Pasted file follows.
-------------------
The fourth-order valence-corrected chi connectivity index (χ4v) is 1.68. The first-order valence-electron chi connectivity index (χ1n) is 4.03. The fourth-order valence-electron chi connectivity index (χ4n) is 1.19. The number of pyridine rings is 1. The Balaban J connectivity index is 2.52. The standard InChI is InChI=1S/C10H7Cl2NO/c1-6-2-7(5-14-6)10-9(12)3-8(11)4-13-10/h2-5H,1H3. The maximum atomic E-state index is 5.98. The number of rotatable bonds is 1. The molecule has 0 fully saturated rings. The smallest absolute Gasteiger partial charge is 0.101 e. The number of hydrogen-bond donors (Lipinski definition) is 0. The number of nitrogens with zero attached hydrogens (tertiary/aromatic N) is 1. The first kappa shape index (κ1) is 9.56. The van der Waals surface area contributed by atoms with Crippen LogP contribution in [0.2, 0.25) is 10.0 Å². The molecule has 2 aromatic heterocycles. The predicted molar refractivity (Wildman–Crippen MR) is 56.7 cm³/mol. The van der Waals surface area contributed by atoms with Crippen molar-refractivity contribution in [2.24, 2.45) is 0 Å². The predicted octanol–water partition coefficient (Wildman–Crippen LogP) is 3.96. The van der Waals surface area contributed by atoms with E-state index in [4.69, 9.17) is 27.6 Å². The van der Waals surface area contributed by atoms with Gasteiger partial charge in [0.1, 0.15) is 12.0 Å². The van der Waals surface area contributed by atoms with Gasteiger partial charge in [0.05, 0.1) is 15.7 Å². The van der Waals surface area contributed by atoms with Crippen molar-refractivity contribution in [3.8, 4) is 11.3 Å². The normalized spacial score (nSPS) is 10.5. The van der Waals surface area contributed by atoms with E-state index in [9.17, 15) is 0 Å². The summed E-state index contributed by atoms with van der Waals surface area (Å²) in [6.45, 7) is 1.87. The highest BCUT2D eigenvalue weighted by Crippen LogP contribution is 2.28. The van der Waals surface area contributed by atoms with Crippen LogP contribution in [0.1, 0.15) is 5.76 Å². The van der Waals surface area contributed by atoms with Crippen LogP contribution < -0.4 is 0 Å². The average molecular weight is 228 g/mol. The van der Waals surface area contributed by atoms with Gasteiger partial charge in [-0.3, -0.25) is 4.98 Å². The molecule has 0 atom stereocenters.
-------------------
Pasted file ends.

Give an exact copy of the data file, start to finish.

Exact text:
The fourth-order valence-corrected chi connectivity index (χ4v) is 1.68. The first-order valence-electron chi connectivity index (χ1n) is 4.03. The fourth-order valence-electron chi connectivity index (χ4n) is 1.19. The number of pyridine rings is 1. The Balaban J connectivity index is 2.52. The standard InChI is InChI=1S/C10H7Cl2NO/c1-6-2-7(5-14-6)10-9(12)3-8(11)4-13-10/h2-5H,1H3. The maximum atomic E-state index is 5.98. The number of rotatable bonds is 1. The molecule has 0 fully saturated rings. The smallest absolute Gasteiger partial charge is 0.101 e. The number of hydrogen-bond donors (Lipinski definition) is 0. The number of nitrogens with zero attached hydrogens (tertiary/aromatic N) is 1. The first kappa shape index (κ1) is 9.56. The van der Waals surface area contributed by atoms with Crippen LogP contribution in [0.2, 0.25) is 10.0 Å². The molecule has 2 aromatic heterocycles. The predicted molar refractivity (Wildman–Crippen MR) is 56.7 cm³/mol. The van der Waals surface area contributed by atoms with Crippen molar-refractivity contribution in [2.24, 2.45) is 0 Å². The predicted octanol–water partition coefficient (Wildman–Crippen LogP) is 3.96. The van der Waals surface area contributed by atoms with E-state index in [4.69, 9.17) is 27.6 Å². The van der Waals surface area contributed by atoms with Gasteiger partial charge in [0.1, 0.15) is 12.0 Å². The van der Waals surface area contributed by atoms with Gasteiger partial charge in [0.05, 0.1) is 15.7 Å². The van der Waals surface area contributed by atoms with Crippen molar-refractivity contribution in [3.8, 4) is 11.3 Å². The normalized spacial score (nSPS) is 10.5. The van der Waals surface area contributed by atoms with E-state index in [9.17, 15) is 0 Å². The summed E-state index contributed by atoms with van der Waals surface area (Å²) in [6.45, 7) is 1.87. The highest BCUT2D eigenvalue weighted by Crippen LogP contribution is 2.28. The van der Waals surface area contributed by atoms with Crippen LogP contribution in [0.1, 0.15) is 5.76 Å². The van der Waals surface area contributed by atoms with Crippen LogP contribution < -0.4 is 0 Å². The average molecular weight is 228 g/mol. The van der Waals surface area contributed by atoms with Gasteiger partial charge in [-0.3, -0.25) is 4.98 Å². The molecule has 0 atom stereocenters.